They’ve got extra stock in as well – especially to cope with the amount of hair that’s had time to grow over those four months. Those garden shears could come in handy after all….

Annismarie said: “I’m expecting that we’ll be facing everything from the people who wouldn’t let anyone near their hair for four months and have grown quite a fleece, to those who have let wives, girlfriends and friends have a go at cutting their hair and need ‘corrective’ work. We’re expecting a lot of shedding!”

The picture shows Annismarie ready to go with the garden shears – the customer is her nephew, Stuart Forbes Evans.

Alzheimer Scotland Western Isles in Bells Road, Stornoway, is turning to internet-based fund-raising to make up for the drastic shortfall of income caused by the coronavirus crisis lockdown.

Marion MacInnes, Locality Leader for the charity, says today (Thursday July 2) that they are raising vital funds for local services provided by Alzheimer Scotland because our local services need your help to continue.”

They have set a £1250 target on their JustGiving page.

!n the first 36hours they managed to get past £650 on the way to their target.

And they are going for the purple look!

They say: “Did you know that wearing purple can make you feel confident and energetic? Apart from that it can also help you support a good cause.

“Plan a ‘Wear something purple day’ with family, friends or colleagues and make a donation via

“Share this post and tag your friends, family and work colleagues to get involved.

“Send us your photos if you like and we can share on our social media platforms with your permission.”

Marion states: “Please help us continue to provide vital support to people living with dementia and their families in the Western Isles. 

“Now more than ever people living with dementia and their families need our help. We want to make sure that nobody faces dementia alone. Your generous support helps us to do that and every penny really does count.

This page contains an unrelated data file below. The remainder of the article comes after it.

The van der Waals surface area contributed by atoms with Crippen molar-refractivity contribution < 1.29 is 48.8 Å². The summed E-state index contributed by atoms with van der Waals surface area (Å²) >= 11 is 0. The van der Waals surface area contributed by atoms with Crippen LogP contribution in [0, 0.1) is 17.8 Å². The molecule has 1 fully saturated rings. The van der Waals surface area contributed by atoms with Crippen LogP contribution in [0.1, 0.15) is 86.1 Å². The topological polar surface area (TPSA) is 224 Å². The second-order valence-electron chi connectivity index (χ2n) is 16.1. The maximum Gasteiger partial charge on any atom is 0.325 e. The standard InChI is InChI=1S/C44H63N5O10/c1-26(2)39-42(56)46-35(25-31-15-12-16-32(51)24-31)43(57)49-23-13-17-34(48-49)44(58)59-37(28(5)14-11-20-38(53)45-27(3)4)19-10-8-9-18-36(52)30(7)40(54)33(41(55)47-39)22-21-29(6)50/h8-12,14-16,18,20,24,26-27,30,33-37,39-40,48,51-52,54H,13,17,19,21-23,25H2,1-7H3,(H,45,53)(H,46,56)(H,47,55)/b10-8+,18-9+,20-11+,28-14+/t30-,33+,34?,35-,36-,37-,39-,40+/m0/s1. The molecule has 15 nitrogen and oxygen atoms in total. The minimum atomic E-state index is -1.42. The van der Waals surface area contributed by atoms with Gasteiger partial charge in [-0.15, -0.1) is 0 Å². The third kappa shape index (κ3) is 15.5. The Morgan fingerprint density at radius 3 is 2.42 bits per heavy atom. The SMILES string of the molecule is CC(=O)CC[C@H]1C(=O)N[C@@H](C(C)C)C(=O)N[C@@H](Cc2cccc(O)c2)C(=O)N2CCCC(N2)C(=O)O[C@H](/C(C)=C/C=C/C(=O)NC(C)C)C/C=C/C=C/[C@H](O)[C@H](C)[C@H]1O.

“Alzheimer Scotland like many charities have been severely impacted by Covid 19 with many of the local fundraising events and opportunities we rely on having to be postponed and cancelled.

“We rely on fundraised income to support our local support services and activities.


The Gaelic language is on the verge of collapse, say researchers from the University of the Highlands and Islands Language Sciences Institute and Soillse, a multi-institutional research collaboration, who are launching a new book today (Thursday 2 July 2020)

‘The Gaelic Crisis in the Vernacular Community: A comprehensive sociolinguistic survey of Scottish Gaelic’ is the most comprehensive social survey on the state of Gaelic communities ever conducted. The book presents new sociolinguistic research about Gaelic communities in the Western Isles, in Staffin in the Isle of Skye and in the Isle of Tiree.

In addition to in-depth analysis of the use and transfer of Scottish Gaelic as a community language, the book presents contemporary data on the societal and spatial extent of Gaelic speakers and Gaelic speaking in the remaining vernacular communities in Scotland.

Evaluating the research, the authors’ main findings show that the language is in crisis, and that within remaining vernacular communities of Scotland, the social use and transmission of Gaelic is at the point of collapse.

The authors urge a radical new approach to vernacular Gaelic revitalisation and propose a new agenda and strategy for Gaelic revitalisation in the islands. They argue for a dynamic language-in-society model that is based on a community development trust for the Gaelic-speaking community that is under the direct control of the community.